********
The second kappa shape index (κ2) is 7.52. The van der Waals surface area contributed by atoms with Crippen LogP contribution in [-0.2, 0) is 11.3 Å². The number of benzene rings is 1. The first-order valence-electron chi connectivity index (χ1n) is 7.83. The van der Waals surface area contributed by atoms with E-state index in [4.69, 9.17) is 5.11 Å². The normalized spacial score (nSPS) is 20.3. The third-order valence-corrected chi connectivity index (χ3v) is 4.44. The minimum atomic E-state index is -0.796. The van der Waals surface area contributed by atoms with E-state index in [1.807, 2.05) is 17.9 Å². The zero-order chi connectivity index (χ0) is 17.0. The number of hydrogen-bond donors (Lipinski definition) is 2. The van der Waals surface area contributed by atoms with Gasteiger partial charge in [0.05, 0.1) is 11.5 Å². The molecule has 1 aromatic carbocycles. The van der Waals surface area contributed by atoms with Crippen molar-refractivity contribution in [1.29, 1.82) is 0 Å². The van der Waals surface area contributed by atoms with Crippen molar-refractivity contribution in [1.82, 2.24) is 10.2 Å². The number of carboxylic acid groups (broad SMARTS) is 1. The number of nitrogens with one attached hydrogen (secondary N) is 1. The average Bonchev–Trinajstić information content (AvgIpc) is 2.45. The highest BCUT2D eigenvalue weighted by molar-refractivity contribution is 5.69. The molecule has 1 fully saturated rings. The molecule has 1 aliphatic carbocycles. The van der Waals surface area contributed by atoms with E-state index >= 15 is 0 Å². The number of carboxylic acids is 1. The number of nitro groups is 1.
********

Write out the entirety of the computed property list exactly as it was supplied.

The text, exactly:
The second kappa shape index (κ2) is 7.52. The van der Waals surface area contributed by atoms with Crippen LogP contribution in [-0.2, 0) is 11.3 Å². The number of benzene rings is 1. The first-order valence-electron chi connectivity index (χ1n) is 7.83. The van der Waals surface area contributed by atoms with E-state index in [4.69, 9.17) is 5.11 Å². The normalized spacial score (nSPS) is 20.3. The third-order valence-corrected chi connectivity index (χ3v) is 4.44. The minimum atomic E-state index is -0.796. The van der Waals surface area contributed by atoms with E-state index in [1.807, 2.05) is 17.9 Å². The zero-order chi connectivity index (χ0) is 17.0. The number of hydrogen-bond donors (Lipinski definition) is 2. The van der Waals surface area contributed by atoms with Gasteiger partial charge in [0.05, 0.1) is 11.5 Å². The molecule has 1 aromatic carbocycles. The van der Waals surface area contributed by atoms with Crippen molar-refractivity contribution in [1.29, 1.82) is 0 Å². The van der Waals surface area contributed by atoms with Crippen molar-refractivity contribution in [1.82, 2.24) is 10.2 Å². The number of carboxylic acid groups (broad SMARTS) is 1. The number of nitrogens with one attached hydrogen (secondary N) is 1. The average Bonchev–Trinajstić information content (AvgIpc) is 2.45. The highest BCUT2D eigenvalue weighted by molar-refractivity contribution is 5.69. The molecule has 1 fully saturated rings. The molecule has 1 aliphatic carbocycles. The van der Waals surface area contributed by atoms with E-state index >= 15 is 0 Å². The number of carboxylic acids is 1. The number of nitro groups is 1.